It was to this challenge that Indian writers creditably responded through the formation of the Progressive Writers Association in April 1936. The PWA was one of the trio of organisations formed at the same time, the other two being the All India Kisan Sabha and Students Congress that later became Students Federation. Another meaningful aspect of the development was that the birth of these organisations coincided with the annual session of Indian National Congress, in the same city where the historic Congress-League pact had taken place 20 years ago.


The PWA was, in a very real sense, a united front in the field of literature though interested quarters always dubbed it as a communist body. Apart from communists, Congressmen, Congress socialists and even non-party people also joined its ranks. Led by Sajjad Zaheer, a big contingent of Urdu writers took an active part in its work, and many of these attained an international stature for their writings. These included Majaz, Sardar Jaffri, Saahir, Majrooh, Jan Nisar Akhtar, Kaif Bhopali, Kaifi Azmi, Makhdoom Mohiuddin, Krishna Chander, Rajendra Singh Bedi, Shankar Shailendra, Gurbakhsh Singh Makhmoor Jalandhari and a host of others.


As for presiding over the PWA’s foundation conference, all his colleagues happily accepted the name which Comrade Sajjad (whom others now lovingly called "Banne Bhai") suggested. It was Premchand, the doyen of Urdu-Hindi writers, whose presidential address is still remembered for its gist as well as simplicity.




But fascism was not the only challenge before the Indian writers. A no less grave task was at hand in the domestic arena --- of clearing our society of the muck that had accumulated over thousands of years. In this regard, the tone was set by Angarey (Embers), published in 1933. The collection included five short stories by Sajjad Zaheer, two by Ahmad Ali, one by Mehmood-uz-Zafar and one short story and one play by his wife Rashid Jahan.


The publication created a big furore in North India as it ruthlessly shook the Muslim psyche. The Urdu press of the day was full of writings condemning the book, and the lunatic fringe among the conservatives began to bay for the authors’ blood. Threats of physical violence were also doled out. As a result, the British soon moved into action and proscribed the book. On the other hand, several came forward to defend the book. Premchand said though the older people like him might not agree with what the Angarey team wanted to say, yet these youngsters must be given an opportunity to express their feelings and be heard.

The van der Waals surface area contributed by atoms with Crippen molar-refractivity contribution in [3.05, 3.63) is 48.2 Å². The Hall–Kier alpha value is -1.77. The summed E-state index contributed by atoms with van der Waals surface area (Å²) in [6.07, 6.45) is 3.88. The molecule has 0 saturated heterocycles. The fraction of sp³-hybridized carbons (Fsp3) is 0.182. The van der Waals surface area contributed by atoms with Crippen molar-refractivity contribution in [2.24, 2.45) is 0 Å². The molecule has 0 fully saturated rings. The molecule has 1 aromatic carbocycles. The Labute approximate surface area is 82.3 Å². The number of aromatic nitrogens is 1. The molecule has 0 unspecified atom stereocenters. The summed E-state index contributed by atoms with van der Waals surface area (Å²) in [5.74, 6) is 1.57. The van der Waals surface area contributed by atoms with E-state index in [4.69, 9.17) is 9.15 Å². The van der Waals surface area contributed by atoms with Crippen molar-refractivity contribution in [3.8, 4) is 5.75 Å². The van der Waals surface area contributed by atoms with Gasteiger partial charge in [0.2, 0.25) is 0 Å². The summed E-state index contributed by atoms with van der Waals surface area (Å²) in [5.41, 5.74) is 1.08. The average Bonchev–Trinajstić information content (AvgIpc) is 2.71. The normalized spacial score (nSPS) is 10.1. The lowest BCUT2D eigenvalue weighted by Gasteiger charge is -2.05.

On the other hand, testimonies left by Ismat Chughtai, Sa’adat Hasan Manto, Kaifi and others do testify how Angarey moulded the psyche of a whole generation of the Urdu speaking youth. In Shia seminary Sultanul-Madaaris, Kaifi wrote, the teachers used to violently condemn the book but, nevertheless, read it slyly, away from the gaze of their students.


This is not the place to analyse the collection or its individual contributions, but one thing is certain --- that many of the charges labelled against the book would appear meaningless today. One such charge, for instance, was of obscene language, but the book contains no such thing. Sajjad Zaheer’s story "Jannat ki Bashaarat" (A Feel of Heaven) was the most maligned piece in the collection, but it says not an iota more than what the Muslim mass knows and says about their Maulanas today. Similarly, Rashid Jahan’s very short (two-page) story "Dilli Ki Sair" is about how a Muslim woman of Faridabad describes her trip to Delhi and seeks to overawe her neighbourhood women. And what is the fact? After her husband brings her to Delhi, he leaves her at the railway station where for hours she keeps waiting, till her husband finally comes back and takes her home.


The real cause of the furore was the fact that the book questioned many values and practices, and exposed the vested interests among the Muslims, who felt threatened and roused the people against the Angarey team. And we must not forget that the clergy and the ashraaf (elite) then had an overbearing influence over the Muslim mass. If that influence has considerably tapered during these seven decades, a part of the credit certainly goes to a publication like Angarey and to Sajjad Zaheer who was the guiding spirit of the team, as of the PWA later.